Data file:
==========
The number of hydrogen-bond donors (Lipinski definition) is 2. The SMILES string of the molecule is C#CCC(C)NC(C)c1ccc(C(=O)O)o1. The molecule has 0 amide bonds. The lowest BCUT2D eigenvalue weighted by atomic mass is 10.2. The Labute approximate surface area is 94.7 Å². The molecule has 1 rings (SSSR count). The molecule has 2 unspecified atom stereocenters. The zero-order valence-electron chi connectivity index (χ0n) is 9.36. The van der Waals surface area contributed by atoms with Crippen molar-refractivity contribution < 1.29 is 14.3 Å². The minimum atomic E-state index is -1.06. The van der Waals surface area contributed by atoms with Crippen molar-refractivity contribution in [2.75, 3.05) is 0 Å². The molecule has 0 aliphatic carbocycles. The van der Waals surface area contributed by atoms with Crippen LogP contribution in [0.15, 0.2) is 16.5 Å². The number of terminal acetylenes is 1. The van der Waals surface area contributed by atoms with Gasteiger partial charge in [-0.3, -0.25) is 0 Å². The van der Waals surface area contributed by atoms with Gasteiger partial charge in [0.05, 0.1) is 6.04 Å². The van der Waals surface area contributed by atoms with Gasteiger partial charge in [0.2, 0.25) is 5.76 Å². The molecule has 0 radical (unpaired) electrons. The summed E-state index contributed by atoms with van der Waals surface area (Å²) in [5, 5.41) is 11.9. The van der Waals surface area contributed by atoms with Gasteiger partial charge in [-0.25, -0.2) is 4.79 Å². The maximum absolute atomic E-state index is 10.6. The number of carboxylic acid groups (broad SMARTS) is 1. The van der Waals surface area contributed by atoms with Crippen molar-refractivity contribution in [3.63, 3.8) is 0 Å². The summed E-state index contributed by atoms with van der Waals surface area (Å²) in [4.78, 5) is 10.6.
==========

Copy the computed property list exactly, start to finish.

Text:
The number of hydrogen-bond donors (Lipinski definition) is 2. The SMILES string of the molecule is C#CCC(C)NC(C)c1ccc(C(=O)O)o1. The molecule has 0 amide bonds. The lowest BCUT2D eigenvalue weighted by atomic mass is 10.2. The Labute approximate surface area is 94.7 Å². The molecule has 1 rings (SSSR count). The molecule has 2 unspecified atom stereocenters. The zero-order valence-electron chi connectivity index (χ0n) is 9.36. The van der Waals surface area contributed by atoms with Crippen molar-refractivity contribution < 1.29 is 14.3 Å². The minimum atomic E-state index is -1.06. The van der Waals surface area contributed by atoms with Crippen molar-refractivity contribution in [2.75, 3.05) is 0 Å². The molecule has 0 aliphatic carbocycles. The van der Waals surface area contributed by atoms with Crippen LogP contribution in [0.15, 0.2) is 16.5 Å². The number of terminal acetylenes is 1. The van der Waals surface area contributed by atoms with Gasteiger partial charge in [-0.3, -0.25) is 0 Å². The van der Waals surface area contributed by atoms with Gasteiger partial charge in [0.05, 0.1) is 6.04 Å². The van der Waals surface area contributed by atoms with Gasteiger partial charge in [0.2, 0.25) is 5.76 Å². The molecule has 0 radical (unpaired) electrons. The summed E-state index contributed by atoms with van der Waals surface area (Å²) in [5, 5.41) is 11.9. The van der Waals surface area contributed by atoms with Gasteiger partial charge in [-0.25, -0.2) is 4.79 Å². The maximum absolute atomic E-state index is 10.6. The number of carboxylic acid groups (broad SMARTS) is 1. The van der Waals surface area contributed by atoms with Crippen molar-refractivity contribution in [3.63, 3.8) is 0 Å². The summed E-state index contributed by atoms with van der Waals surface area (Å²) in [4.78, 5) is 10.6.